The driver of a train involved in a level crossing crash with a Jeep yesterday morning has a simple message for motorists – the train wins every time.
The crash happened about 5am yesterday at the level crossing on Tawhiti Rd, near Hawera, and left the 46-year-old Jeep driver in hospital with serious head injuries.
The vehicle was written off while there appeared to be no damage to the train.
Police are still investigating the crash and deciding whether to lay charges.
But Sergeant Lincoln McCrea told the Taranaki Daily News it appeared the man had driven straight through the lights at the level crossing.
The crossing was controlled by lights and bells, he said.
There are no barrier arms on any Hawera crossings.
The train driver, Normanby man Andrew Hamblyn who has 10 years' experience, was advised by his KiwiRail bosses not to speak to the media.
However, he posted about the incident on Facebook, including a warning for motorists not to try to beat trains at crossings.
"Had a bit of a wild start to the day today – saw nothing and then `boom', there was a car flying through the air in front of my train.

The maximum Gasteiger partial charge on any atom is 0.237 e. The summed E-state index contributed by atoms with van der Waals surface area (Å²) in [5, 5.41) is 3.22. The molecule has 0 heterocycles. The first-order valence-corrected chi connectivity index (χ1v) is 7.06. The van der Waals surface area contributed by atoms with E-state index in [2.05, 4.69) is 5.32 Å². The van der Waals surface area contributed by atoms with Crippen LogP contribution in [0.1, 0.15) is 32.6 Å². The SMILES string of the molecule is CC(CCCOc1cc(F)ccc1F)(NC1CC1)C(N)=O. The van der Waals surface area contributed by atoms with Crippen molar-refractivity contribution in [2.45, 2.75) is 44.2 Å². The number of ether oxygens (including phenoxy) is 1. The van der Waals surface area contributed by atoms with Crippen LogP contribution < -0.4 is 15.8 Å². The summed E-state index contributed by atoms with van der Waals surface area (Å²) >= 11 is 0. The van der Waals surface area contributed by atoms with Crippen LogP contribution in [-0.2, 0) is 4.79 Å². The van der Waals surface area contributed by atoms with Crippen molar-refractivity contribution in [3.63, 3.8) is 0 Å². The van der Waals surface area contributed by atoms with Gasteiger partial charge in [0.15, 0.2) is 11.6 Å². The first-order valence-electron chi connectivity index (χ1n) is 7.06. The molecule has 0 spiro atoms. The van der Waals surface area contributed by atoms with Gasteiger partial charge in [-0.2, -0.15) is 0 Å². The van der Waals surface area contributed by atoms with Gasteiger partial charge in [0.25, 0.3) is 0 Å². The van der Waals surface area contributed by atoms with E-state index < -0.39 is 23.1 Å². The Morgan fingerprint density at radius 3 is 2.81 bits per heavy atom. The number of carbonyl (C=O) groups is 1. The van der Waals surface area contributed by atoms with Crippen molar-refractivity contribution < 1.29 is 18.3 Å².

"My first ever level crossing smash. Take note people, train wins every time."
St John operations manager Ian May said the Hawera driver was in Taranaki Base Hospital with serious pelvis, head and chest injuries.
"He's extremely lucky he wasn't killed," Mr May said.
"He wasn't trapped because the train removed the whole driver's side of the car."
However, Mr McCrea and Sergeant Phil Taikato both said the man had not suffered serious injuries.
"He's shaken up, he got one hell of a fright," Mr McCrea said.
Mr Taikato said their report showed a suspected head injury.
"Because the attending officers deemed the train needed to be moved for further safety issues, and at the time they didn't think that the injuries were life threatening, our Serious Crash Unit did not attend."
KiwiRail senior communications adviser Candice Johanson said records show one previous incident at the Tawhiti Rd crossing – a non-fatal collision in May 2001.
- © Fairfax NZ News
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